Cheaper EpiPen Alternative Gets OK From FDA
A new alternative for the EpiPen has recently been approved by the FDA. The emergency allergy medicine, which has made Mylan dominate the market, now has a cheaper competitor.
What Is The New Allergy Shot Medicine In Town?
The Food and Drug Administration on Thursday (June 15) approved Adamis (ad-DEHM-iss) Pharmaceuticals Corp.'s product, which is anticipated to be available later this year. Symjepi (sim-JEPP'-ee) is a syringe prefilled with the hormone epinephrine. It interrupts life-threatening allergic reactions from foods like nuts and eggs, as well as insect stings and bites (via The Seattle Times).
San Diego-based Adamis said its product is more convenient to use compared to Mylan's EpiPen, which is an autoinjector that comes with a training device. Also, Symjepi is smaller and to be carried around.
Low Cost Alternative To Mylan's Product
Adamis spokesman Mark Flather said that Symjepi is meant to be a "low-cost alternative" to EpiPen and similar products. The company is aiming to market it for less than generic EpiPens.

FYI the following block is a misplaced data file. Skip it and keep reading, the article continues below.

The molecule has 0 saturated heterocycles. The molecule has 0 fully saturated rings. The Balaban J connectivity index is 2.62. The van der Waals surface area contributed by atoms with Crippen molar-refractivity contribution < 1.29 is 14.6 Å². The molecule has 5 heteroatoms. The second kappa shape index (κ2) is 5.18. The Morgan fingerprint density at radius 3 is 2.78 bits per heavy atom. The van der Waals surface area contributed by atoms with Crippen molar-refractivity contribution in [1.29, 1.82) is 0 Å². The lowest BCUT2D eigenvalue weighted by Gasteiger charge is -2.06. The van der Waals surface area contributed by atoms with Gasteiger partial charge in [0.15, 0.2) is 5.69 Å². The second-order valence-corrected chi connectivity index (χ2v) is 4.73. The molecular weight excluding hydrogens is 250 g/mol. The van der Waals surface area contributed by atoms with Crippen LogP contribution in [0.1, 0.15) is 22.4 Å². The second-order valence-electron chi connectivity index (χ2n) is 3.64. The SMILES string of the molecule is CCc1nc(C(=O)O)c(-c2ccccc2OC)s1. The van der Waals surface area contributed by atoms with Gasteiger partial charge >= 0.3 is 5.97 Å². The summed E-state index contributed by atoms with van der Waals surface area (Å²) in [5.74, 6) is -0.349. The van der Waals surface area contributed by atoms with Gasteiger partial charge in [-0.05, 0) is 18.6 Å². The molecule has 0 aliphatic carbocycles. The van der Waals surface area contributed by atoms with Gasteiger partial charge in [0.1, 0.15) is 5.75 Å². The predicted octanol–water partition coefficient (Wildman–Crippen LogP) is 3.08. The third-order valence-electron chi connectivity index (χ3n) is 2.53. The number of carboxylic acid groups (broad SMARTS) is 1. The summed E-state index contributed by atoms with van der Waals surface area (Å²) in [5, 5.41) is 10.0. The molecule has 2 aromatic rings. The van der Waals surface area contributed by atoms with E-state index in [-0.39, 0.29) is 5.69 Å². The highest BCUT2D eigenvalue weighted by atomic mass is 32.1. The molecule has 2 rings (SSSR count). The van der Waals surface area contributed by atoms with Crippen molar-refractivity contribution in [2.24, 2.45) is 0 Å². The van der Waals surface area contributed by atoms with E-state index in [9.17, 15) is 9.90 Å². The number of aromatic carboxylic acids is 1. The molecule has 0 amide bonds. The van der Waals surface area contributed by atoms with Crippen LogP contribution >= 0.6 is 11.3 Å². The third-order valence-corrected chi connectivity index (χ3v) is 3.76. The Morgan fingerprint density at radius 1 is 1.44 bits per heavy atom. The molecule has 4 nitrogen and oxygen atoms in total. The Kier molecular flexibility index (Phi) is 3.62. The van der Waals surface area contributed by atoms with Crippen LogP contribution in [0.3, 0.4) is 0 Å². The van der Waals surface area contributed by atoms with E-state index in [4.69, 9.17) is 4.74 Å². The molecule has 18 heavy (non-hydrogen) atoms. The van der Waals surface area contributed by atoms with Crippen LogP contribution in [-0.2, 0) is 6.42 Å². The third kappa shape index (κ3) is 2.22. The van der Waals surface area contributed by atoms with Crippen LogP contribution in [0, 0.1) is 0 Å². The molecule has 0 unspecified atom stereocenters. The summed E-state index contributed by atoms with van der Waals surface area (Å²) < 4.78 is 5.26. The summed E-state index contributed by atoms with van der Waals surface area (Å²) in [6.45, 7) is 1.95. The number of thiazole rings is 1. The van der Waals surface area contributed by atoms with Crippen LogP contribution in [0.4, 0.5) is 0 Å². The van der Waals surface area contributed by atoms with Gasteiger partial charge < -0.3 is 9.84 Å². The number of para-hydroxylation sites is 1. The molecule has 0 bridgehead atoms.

As of recent, EpiPens cost about $630 to $700 - without insurance, while the new generic version sells for about $225 to $425. Mylan launched generic EpiPens last Dec. in an effort to avert increasing disapproval from the public.
Last summer, the company was slammed for hiking the price of EpiPens, which led to CEO Heather Bresch being grilled by a Congressional panel. Mylan pulled up the price of a pair of EpiPens from $94 in 2007, when the company acquired the product, to $608 last year.
Popularity Contest Vs Price?
According to EMS 1, analysts and others have estimated that it costs less than $20 to produce a pair of EpiPens. While EpiPen has other contender drugs, doctors are likely to recommend the EpiPen because of its popularity,
Three years ago back, EpiPens count for nearly 90 percent of both revenue and prescriptions filled in the U.S. for epinephrine injectors and syringes, according to QuintilesIMS, a pharmaceutical analytics company.
In the first quarter of this year, brand-name EpiPens only drew about 60 percent of epinephrine device prescriptions, while generic EpiPens - mostly Mylan's - had captured 38 percent of prescriptions.